“We got together on Monday and we did a lot of work – he did a service layer, I did a web service layer, we did bunch of stuff that would help [our app] to communicate, and then we went to Josh’s session… and we threw everything away and used Mobile Services. What took us roughly 2000 lines of code, we got for free with Mobile Services” – QBranch, winner
I had three presentations at BUILD, including a demo at the beginning of the Windows Azure Keynote – check it out. Mobile Services is 10 minutes in: http://channel9.msdn.com/Events/Build/2012/1-002
I also had two breakout sessions and I’m pleased to announce that the code for these is now available (links below each session):
We take a Windows Phone 8 application that has no connectivity and uses no cloud services, to building out a whole connected scenario in 60 minutes. There’s a lot of live coding, risk and we even get (entirely by coincidence) James Chambers up on stage for some audience interaction that doesn’t quite go to plan! The code for this is up on github here (download zip).
Also, be sure to checkout my colleagues Nick and Chris’ awesome session which follows on from this: Developing Mobile Solutions on Windows Azure Part II.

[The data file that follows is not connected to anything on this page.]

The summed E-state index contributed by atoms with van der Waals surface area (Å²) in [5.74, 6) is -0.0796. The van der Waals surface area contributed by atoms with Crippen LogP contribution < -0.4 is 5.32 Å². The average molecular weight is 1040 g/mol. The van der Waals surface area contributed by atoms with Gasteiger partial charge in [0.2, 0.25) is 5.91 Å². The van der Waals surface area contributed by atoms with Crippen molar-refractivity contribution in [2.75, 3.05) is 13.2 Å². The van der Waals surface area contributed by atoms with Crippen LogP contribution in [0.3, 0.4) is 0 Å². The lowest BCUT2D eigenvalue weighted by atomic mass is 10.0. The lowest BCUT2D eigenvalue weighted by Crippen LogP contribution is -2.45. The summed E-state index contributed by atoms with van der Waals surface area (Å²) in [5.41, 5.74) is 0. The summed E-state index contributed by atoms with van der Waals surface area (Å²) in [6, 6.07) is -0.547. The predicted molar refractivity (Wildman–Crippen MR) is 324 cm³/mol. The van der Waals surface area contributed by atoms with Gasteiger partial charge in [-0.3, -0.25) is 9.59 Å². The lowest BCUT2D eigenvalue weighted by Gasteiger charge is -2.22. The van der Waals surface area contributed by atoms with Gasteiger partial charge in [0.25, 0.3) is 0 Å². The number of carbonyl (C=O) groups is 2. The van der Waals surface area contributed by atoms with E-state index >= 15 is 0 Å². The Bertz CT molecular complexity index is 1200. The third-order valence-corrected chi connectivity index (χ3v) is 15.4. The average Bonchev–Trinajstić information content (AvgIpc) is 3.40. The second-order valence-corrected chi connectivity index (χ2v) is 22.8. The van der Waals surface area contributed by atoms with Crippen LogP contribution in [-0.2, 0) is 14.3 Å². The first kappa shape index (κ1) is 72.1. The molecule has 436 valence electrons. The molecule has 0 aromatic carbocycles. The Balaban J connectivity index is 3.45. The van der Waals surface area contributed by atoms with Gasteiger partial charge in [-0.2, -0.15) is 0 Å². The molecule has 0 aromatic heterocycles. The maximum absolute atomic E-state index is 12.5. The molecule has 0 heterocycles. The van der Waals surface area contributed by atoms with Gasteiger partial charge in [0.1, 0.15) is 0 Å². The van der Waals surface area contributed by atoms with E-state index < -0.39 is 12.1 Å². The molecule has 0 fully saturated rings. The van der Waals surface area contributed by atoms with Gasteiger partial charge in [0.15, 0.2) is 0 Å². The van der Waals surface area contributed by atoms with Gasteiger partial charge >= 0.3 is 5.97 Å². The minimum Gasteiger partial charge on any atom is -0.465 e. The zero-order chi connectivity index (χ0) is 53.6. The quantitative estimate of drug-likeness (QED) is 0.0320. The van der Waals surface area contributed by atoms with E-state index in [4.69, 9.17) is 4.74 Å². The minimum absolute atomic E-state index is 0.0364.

In this session, I build a Windows 8 application starting from the Mobile Services quickstart, going into some detail on authentication, scripts and push notifications including managing channels. The code for is up on github here (download zip) and – due to popular demand I created a C# version of the Windows 8 client. The Windows Phone client was pretty easy – I’ll leave that as an exercise for the reader.
Paul and I were also interviewed by Scott Hanselman on Channel 9 Live – right after the keynote. We had a blast talking to Scott about Mobile Services and got to answer some questions coming in from the audience.
One of the outcomes of the Channel 9 interview was we promised to setup a Mobile Services UserVoice. We never want to break a promise on Mobile Services so here you go: http://mobileservices.uservoice.com – so please log your requests and get voting! Don’t forget about our forums and always feel free to reach out to me on twitter @joshtwist.